The Gorge was big but very manageable. It only took an hour to run.

This trip is not for everybody. I certainly won’t do it again any time soon, but it really felt like an accomplishment, and gave me a nice bit of solitude. Except for Browns and a few other random rafts, I had the whole Ark to myself.
 

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Hell yeah. That sounds awesome. Someday I wanna do the same thing and float from my house in Summit to Mexico (yeah, there might be a couple stealth stretches).
 

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a few weeks ago a guide and kayaker who goes by the name Tuna did a solo mission from granite to canon city in his h2. took him about 12 hours.
 

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Hey Dave--

nice to have seen you in Browns on your way...very cool trip!! I was hoping you'd post a trip report--glad to hear your mission was a success!
 

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a few weeks ago a guide and kayaker who goes by the name Tuna did a solo mission from granite to canon city in his h2. took him about 12 hours.
Anyone dumb enough to own a Hummer should be driving it that slow for everyone else's safety. Must have gotten lost.
-d
 

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Awesome accomplishment Dave. I thought I had brass ones for running Browns solo last year, LOL. I R teh suq it turns out :)
 

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Yo Dave,

Sounds like a great trip, I did a smaller scale solo run Pine Creek thru Brown's a few years back at peak in my Release. I was going thru some big life changes and it helped out.
Hope it all levels.

Steve.
 

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Nice trip. I myself have been toying with this idea for several years.... I was thinking of a 1-day high water run, but the multi-day seems way more relaxed. Thanks for posting the reoprt. Congrats!
 

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Cool trip Dave! I hit royal gorge sat at high water and had a blast. Afterwards I was dreaming about checking out all the sections of the Ark at high water, wondering what fun big waves were lurking in those section. Your trip sounds like a really fun one to do and a cool accomplishment.

The story would make a great article for the american whitewater journal.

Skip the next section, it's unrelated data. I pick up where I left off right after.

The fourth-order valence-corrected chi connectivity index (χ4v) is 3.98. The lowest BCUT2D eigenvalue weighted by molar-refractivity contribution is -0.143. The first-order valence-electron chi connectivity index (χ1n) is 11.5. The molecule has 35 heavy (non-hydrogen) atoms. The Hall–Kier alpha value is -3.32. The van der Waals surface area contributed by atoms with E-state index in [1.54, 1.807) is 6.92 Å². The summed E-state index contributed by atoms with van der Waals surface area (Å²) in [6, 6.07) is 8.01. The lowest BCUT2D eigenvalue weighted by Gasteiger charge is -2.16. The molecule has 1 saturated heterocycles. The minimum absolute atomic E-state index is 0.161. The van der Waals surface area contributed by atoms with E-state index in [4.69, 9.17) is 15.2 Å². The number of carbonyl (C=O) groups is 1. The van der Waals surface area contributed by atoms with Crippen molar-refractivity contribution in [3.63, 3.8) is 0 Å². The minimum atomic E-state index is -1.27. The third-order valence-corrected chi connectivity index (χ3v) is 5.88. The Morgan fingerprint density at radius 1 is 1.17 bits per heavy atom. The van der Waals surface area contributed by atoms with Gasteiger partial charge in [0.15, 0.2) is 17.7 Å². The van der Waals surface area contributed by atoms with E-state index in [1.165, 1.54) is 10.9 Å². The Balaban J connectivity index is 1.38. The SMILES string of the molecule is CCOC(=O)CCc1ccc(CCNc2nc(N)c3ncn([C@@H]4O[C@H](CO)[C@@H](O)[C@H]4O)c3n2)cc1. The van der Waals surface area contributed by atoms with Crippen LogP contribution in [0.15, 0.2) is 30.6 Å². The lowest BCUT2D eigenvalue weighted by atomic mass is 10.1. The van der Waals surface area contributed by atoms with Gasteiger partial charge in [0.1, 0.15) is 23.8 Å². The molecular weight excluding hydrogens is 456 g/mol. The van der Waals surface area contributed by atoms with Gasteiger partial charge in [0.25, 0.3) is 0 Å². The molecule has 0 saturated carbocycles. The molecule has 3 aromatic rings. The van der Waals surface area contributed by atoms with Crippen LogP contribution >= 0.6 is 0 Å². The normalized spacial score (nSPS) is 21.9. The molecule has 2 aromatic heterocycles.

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Scott, as far as what I took, I am way more used to raft and car camping than self support or backpack style camping, so packing light is a challenge for me.

My sleeping pad and bag went in their own small dry bags up front, along with a liter or two of water. I’d like to get more up there to even out the load a bit, but only very small items can squeeze past the foot brace.

In the stern I use 2 stow floats stuffed pretty full: One side was light clothing layers and a nylon tarp, that I used as a ground cloth, but could have rigged between some trees with a rope and stakes if it had rained.
the other side was food and a jet boil stove. I brought an aluminum pan to use a small fire pan, as well as 2 wag bags.

Ian, I hadn't thought about submitting it elsewhere, but maybe i will. Then I'd have to use all correct verb tenses and stuff. Not sure I am up to the challenge
 

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Thanks for outing me

Dave thanks for outing me. For those who are rafting the Ark at 4K+ I strongly suggest that you 1) surround yourself with strong paddlers and rowers. 2) always take a sneak line as swims are the full on experience and recovery is exceptionally difficult. I flipped my dory in the wave train to Boat Eater was able to rescue myself and was very motivated to get out of the water. Once on shore I watched my upside down fly past me, both Dave and Brian were not far behind racing after pieces. I did not want to loose my gear so I made my pursuit running down the railroad tracks and I was unable to keep pace the dory. Approximately 2 miles later and with the assistance from Josh we finally were able to catch my boat. This experience definitely renewed my respect for the force and power of the river. Doing a solo high water trip is certainly an accomplishment and exemplifies Dave's skill and knowledge of the river.